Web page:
On the south end of The University of Chicago campus is a modernist structure beloved by some and considered cold and sterile by others.
The Laird Bell Law Quadrangle, home for the university’s law school, was designed in the 1950s by architect Eero Saarinen. The centerpiece is the D’Angelo Law Library, a spiky glass structure that overlooks a reflective pond of roughly the same dimension.
The modernist stunner is noteworthy for several reasons, including its role as Chicago Mayor Lori Lightfoot’s point of entry into Chicago when she moved to the city to get a law degree.
More than the law library
The Laird Bell Law Quadrangle includes more than just the D’Angelo Law Library. Classrooms, offices, a law clinic and even a courtroom can be found in other parts of the structure.
Those other parts are clad in limestone, linking the quadrangle to U of C’s signature Gothic buildings. The folded glass face of the library could also be a modernist take on the many points and angles of a Gothic building.
And, as the name states, the building is a quadrangle (with four sides around a courtyard), which echoes the layout Henry Ives Cobb laid out for U of C in the 1890s.
The modernist designer
Saarinen, who is best known for designing the Gateway Arch in St. Louis and the swoopy TWA Terminal in New York, once had two buildings on the U of C campus, but his Woodward Court women’s dorm was demolished in 2002 to make way for a new business school building.
The Laird Bell Law Quadrangle, which was dedicated in 1959 by then-U.S. Vice President Richard Nixon, remains as a testament to Saarinen’s unique style. Inside the library, wooden handrails slope down and around, alongside terrazzo staircases supported on slender stainless steel balusters.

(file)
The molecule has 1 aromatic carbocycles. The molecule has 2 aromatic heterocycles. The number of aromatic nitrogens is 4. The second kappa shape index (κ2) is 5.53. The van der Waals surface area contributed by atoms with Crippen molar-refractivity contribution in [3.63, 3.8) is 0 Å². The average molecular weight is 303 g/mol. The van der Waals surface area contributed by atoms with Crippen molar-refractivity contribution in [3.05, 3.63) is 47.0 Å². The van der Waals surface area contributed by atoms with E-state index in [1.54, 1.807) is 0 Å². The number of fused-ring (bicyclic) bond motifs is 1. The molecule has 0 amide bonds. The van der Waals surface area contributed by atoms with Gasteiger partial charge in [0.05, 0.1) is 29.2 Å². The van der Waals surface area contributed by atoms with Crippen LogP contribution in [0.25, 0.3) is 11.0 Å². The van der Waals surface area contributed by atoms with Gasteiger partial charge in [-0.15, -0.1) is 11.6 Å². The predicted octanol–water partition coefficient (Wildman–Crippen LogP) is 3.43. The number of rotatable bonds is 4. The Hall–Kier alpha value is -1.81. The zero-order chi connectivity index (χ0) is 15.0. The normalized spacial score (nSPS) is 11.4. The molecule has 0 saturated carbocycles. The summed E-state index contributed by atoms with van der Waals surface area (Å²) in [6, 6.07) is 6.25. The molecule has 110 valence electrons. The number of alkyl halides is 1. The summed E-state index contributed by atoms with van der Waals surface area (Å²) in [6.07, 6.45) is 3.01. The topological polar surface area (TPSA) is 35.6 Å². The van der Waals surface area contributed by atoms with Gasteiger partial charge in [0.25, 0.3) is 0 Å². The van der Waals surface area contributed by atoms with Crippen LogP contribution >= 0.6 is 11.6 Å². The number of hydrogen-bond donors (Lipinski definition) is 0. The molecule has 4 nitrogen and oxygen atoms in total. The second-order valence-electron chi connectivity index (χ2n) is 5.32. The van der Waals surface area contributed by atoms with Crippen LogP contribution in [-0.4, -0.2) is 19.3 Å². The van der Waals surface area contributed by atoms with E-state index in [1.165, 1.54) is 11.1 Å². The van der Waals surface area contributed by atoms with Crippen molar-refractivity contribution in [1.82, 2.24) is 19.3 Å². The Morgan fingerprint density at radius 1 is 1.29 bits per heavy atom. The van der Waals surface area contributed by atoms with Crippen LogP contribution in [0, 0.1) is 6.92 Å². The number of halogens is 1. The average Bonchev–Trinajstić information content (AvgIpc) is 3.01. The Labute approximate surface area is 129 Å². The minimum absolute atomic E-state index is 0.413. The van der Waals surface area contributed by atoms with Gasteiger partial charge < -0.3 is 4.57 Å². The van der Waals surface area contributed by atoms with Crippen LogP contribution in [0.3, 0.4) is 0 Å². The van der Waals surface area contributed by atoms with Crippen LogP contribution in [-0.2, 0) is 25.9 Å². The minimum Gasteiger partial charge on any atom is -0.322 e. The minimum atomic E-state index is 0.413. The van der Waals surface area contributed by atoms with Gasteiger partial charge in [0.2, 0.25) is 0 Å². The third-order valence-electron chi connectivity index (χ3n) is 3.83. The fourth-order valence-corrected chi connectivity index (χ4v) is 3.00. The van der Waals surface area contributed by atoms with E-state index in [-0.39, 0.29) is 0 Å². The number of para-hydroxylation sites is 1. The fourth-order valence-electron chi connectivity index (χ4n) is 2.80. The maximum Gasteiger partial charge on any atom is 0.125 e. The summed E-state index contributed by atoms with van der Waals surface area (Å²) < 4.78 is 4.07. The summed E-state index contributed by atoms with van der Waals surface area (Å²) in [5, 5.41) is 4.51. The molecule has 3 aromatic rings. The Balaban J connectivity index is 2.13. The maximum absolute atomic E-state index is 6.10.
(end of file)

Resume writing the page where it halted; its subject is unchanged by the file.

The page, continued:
The only other work by Saarinen in the Chicago area is Crow Island School, a Winnetka public school that he worked on with his father, Eliel Saarinen, and Chicago architect Lawrence Perkins.
U of C law students who walked the halls of the Laird Bell Quadrangle have gone on to become leaders of organizations like the NBA and the FBI — and the mayor of Chicago. Here are just a few of the famous U of C law students:
John Ashcroft (Class of 1967), former U.S. Attorney General
Carol Moseley Braun (Class of 1972), first African-American woman to serve as U.S. Senator
James Comey (Class of 1985), former Director of the FBI
Amy Klobuchar (Class of 1985), U.S. Senator from Minnesota and Democratic presidential candidate
Lori Lightfoot (Class of 1989), 56th mayor of Chicago
Adam Silver (Class of 1988), NBA Commissioner
Dennis Rodkin is a real estate reporter forCrain’s Chicago Business and Morning Shift’s “What’s That Building?” contributor.